And you’re so right about money not solving problems…there was even a special on TV about how much money is being dumped into public schools to better the standards, and the olympic sized swimming pools that are being built as a result, really aren’t helping things that much!

  3. I think we need to be allowed to have subsidies or vouchers for private and homeschools. That would create competition among even the public schools and cause everyone to raise their standards. The public schools would be forced to compete for the students, and the ones who can’t compete would close, and, most likely, the churches in those areas would take over the education much like it did 150 years ago.

    Mary directed me to this website.

  4. Rhonda, do you think that would be much different than just eliminating the taxes that go to fund the schools and make all schools get their funding from tuition? I see that as a really good way to make schools become competitive, and specialize, which would have some of the same side effects.

    I would be prone to ask if one could sustain a high quality education without having the equipment and hands on labs, etc., but homeschoolers are proving that those things may not really be necessary– aren’t they?

  5. One thing about that idea though MIN, is what to do with people who cannot afford tuition at all? I mean, I suppose you might say they can have their tax money back to pay for tuition, but lets be real here, if people had that money back how many people would use it towards their kids education? Not to mention the problem with sliding tuition!

    I don’t have a solution that is for sure!! I have been thinking on this for years! Perhaps returning to Biblical schooling and lifestyle would solve the problem. Those who follow the Lord would work in or near the home with their children at their sides, and they would teach them for “free” with their own resources, and those who did not love the Lord would go to secular schools or remain home with their parents at will. Of course the secular schools could not be mandatory, and they would need to have some sort of tuition, plus, scholarship for those who could not afford school. (Isn’t that how most of the world has done it historically?)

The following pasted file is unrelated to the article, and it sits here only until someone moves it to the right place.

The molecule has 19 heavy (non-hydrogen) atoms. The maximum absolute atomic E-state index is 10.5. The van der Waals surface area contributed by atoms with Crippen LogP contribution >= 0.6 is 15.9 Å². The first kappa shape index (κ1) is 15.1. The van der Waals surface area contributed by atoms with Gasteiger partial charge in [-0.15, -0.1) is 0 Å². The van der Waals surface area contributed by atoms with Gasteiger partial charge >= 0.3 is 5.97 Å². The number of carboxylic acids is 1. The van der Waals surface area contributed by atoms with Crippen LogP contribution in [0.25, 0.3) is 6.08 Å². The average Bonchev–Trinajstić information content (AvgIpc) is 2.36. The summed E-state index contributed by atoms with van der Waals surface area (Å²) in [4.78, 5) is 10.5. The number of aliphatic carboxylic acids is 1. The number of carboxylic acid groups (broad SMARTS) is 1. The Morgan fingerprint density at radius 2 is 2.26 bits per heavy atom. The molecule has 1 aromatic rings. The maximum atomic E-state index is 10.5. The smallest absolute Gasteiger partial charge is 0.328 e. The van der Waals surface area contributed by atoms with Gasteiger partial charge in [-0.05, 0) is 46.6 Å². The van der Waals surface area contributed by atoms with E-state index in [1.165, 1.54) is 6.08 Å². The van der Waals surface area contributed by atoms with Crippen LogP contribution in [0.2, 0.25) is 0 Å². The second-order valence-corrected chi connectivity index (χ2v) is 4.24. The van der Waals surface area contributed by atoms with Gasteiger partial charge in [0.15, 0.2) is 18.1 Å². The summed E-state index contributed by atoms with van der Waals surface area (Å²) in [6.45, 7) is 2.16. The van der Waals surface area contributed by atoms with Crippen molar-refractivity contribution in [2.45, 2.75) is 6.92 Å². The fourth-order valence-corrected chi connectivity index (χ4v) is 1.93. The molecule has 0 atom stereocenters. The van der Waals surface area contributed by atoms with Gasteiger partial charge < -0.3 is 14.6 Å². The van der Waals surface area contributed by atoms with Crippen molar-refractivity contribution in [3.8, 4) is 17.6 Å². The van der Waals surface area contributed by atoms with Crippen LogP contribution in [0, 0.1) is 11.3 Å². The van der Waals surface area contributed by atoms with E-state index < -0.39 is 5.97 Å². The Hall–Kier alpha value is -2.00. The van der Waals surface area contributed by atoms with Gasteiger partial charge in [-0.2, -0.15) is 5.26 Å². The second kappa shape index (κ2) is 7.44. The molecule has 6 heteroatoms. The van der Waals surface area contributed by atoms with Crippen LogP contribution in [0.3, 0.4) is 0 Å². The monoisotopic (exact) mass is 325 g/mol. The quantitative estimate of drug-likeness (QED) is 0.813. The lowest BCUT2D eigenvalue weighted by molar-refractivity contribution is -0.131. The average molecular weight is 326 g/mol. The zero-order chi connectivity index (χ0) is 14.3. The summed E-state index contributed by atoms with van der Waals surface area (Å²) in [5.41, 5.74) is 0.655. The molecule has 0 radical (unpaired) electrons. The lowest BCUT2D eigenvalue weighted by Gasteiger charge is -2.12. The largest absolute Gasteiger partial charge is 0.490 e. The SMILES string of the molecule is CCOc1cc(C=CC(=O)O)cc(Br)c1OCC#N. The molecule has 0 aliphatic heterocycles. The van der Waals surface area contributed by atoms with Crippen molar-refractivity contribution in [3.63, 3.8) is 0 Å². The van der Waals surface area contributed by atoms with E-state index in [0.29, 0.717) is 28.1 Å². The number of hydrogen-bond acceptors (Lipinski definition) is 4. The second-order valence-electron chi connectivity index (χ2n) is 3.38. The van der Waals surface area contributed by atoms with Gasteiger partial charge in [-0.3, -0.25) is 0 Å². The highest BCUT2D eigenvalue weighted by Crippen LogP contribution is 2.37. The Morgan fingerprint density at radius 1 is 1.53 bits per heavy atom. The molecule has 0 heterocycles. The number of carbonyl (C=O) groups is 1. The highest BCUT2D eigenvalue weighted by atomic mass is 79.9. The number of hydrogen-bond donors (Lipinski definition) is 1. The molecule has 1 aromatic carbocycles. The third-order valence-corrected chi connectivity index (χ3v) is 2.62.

Mrs. Meg Logan

  6. I guess I understand what you are saying about people and their money– and this is a concern for me no matter whether you’re talking saving for retirement, college, etc. I mean, people today are willing to go into massive debt for things without a second thought. However, are we feeding the beast by making people more people dependent on the government to budget? We need some way to wean people off of government, not put it there in different ways. Why should government dictate to me how I spend/save my money?

    In any case, I don’t know that you can totally replace group teaching– traditional teaching– because of limited specialized knowledge and resources, especially in higher education. Certainly, a lot of the basics can be taught at home, but I know nothing of astrophysics or brain surgery and could not help there.